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Career On Pointe

Jonesborough native Gwynn Root says she was “mesmerized” when she saw a performance of “The Nutcracker,” for the first time.
It is something she remembers like it was yesterday.
“I was only 4 years old and my mother took me to see it,” Root recalled. “In that one instance, I knew, without a doubt, I wanted to be a ballerina.”
Eighteen years later, nothing has changed for Root. “It is what I have always wanted to do,” she said.
Root started ballet lessons at the age of 5 and after 17 years of training, it appears that she is getting her heart’s desire.
Root has just accepted a five-month apprenticeship with the Atlanta Ballet and has also learned she has been accepted into the prestigious Gelsey Kirkland Academy of Classical Ballet in New York City.
“I never dreamed I would get into that school,” Root said. “I just sent in my audition tape on a whim.”
It is obvious Root greatly admires Kirkland, who she says is working to bring the story ballet back in vogue.
“Gelsey Kirkland was a ballet mega star in the 70s and 80s,” she said. “She was Mikhail Baryshnikov’s first partner when he came to the United States. She was on the cover of Time Magazine and she worked for the Joffrey Ballet. It’s just an incredible opportunity to be able to study at her school.”
Root learned of her selection at the academy just has she had finalized her plans to work in Atlanta.
Now, she says she will go ahead with her decision to become an apprentice with the Atlanta company and then head to New York in the spring.
Root’s work in Atlanta will be her first paid gig in ballet and although it will be a big undertaking, she says it is a great opportunity since paydays are scarce for those trying to make a career out of ballet dancing.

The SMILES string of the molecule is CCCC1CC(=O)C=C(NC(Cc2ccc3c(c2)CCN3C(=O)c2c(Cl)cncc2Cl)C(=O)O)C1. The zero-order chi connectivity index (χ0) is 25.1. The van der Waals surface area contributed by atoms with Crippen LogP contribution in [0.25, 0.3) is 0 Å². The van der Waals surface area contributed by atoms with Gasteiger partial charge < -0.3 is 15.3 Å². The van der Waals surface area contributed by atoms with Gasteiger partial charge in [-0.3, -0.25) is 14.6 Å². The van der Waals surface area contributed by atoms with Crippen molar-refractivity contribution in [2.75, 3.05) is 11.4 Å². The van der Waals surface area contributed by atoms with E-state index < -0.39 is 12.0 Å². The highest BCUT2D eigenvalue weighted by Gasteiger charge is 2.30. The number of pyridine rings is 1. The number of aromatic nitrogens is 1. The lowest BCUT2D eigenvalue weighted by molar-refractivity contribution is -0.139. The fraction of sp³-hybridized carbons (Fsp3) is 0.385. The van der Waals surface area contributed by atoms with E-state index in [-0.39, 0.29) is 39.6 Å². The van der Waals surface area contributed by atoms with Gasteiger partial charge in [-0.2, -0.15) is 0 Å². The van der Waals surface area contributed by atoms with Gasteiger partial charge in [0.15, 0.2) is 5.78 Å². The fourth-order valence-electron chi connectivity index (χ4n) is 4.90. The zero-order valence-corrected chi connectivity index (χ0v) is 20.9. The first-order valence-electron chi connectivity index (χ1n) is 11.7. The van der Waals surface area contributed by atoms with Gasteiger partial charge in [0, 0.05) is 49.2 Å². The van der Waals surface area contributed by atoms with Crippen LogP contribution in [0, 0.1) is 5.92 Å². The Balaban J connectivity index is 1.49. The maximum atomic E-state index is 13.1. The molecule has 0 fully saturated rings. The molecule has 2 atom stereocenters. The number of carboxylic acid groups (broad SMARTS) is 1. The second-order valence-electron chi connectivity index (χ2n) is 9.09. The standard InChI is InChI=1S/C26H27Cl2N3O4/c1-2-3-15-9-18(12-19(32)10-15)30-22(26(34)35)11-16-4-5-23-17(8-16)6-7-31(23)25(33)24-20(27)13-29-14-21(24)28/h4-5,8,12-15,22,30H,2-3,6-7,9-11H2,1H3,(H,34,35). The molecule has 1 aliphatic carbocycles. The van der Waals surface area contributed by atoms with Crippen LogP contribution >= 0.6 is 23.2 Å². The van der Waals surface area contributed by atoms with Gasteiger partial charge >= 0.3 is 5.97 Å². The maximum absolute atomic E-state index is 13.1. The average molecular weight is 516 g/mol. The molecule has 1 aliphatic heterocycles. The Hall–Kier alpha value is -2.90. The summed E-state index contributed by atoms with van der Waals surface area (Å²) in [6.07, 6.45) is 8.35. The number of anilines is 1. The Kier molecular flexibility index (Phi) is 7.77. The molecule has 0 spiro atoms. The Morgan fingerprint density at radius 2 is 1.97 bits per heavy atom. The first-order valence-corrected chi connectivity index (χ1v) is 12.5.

“Even when you get a ballet contract, they are yearly,” Root said. “There is no such thing as tenure, so it’s always nerve wrecking. You never really know what will happen.”
Still, it’s worth the risk, Root says. But it takes a lot of hard work.
“Coming from a small town, I realized I needed to work harder and get more training before I would be ready for a company job,” she added.
So work, she did. There have been endless hours of practice and training leading up to Root’s new opportunities.
Throughout her school years, Root attended several ballet camps called “summer intensives.” Homeschooled, Root said she had flexibility to attend such camps and work on her art.
After high school, she auditioned for several companies. One of them netted her a trainee contract and a spot in the corps de ballet with the Louisville Ballet in Kentucky.
Taking the job was “a chance to show your worth before you get paid,” she said.
“Most dancers have to go through that,” she added.
Root stayed with the Louisville organization for two years and then moved to the Columbia (S.C.) Classical Ballet Company last year.
“It was a very rough year,” Root said. “Technically, they demanded so much and it wasn’t one of the healthiest workplaces. But, that’s ballet for you.”
Even with all that, Root said it was a really good experience.
“I could feel myself getting better technically and becoming more competent,” she said.
Finally, the hard work gave way to success.
Root landed a solo in one of the Columbia company’s productions, something she said was “really exciting.”
The season was long, Root said, and she was “worn out” by the time it was over.
The extended season also put her at the tail end of audition opportunities.
Undaunted, she kept applying and ended up with the Atlanta Ballet Co. where she will soon move into an apprenticeship, and finally, a paying job.
Root says she is grateful to her first teacher, Susan Pace, of City Youth Ballet (formerly the Johnson City Ballet) and Pat Holden, a teacher from Kingsport with whom Root studied in her mid-teens.
She is also thankful, she says, to family and friends who hosted a fundraiser in her honor to help her further her studies in New York City and beyond.
The event, held Aug. 29 at the Jonesborough Visitors Center, featured her in performances including selections of classical variations from the ballets “Swan Lake” and “La Bayadere,” as well as contemporary pieces chosen from her work with the Atlanta Ballet.
“When I was younger, I would have told you that my idea of a perfect job was to be a prima ballerina. But now, I want to be in a good company that pushes me — technically and artistically — a company that is healthy and is run by good people,” Root said. “I want to go as far as I can and work and explore different directions artistically. I’ll just keep working my tail off and hopefully I’ll make enough money to eat.”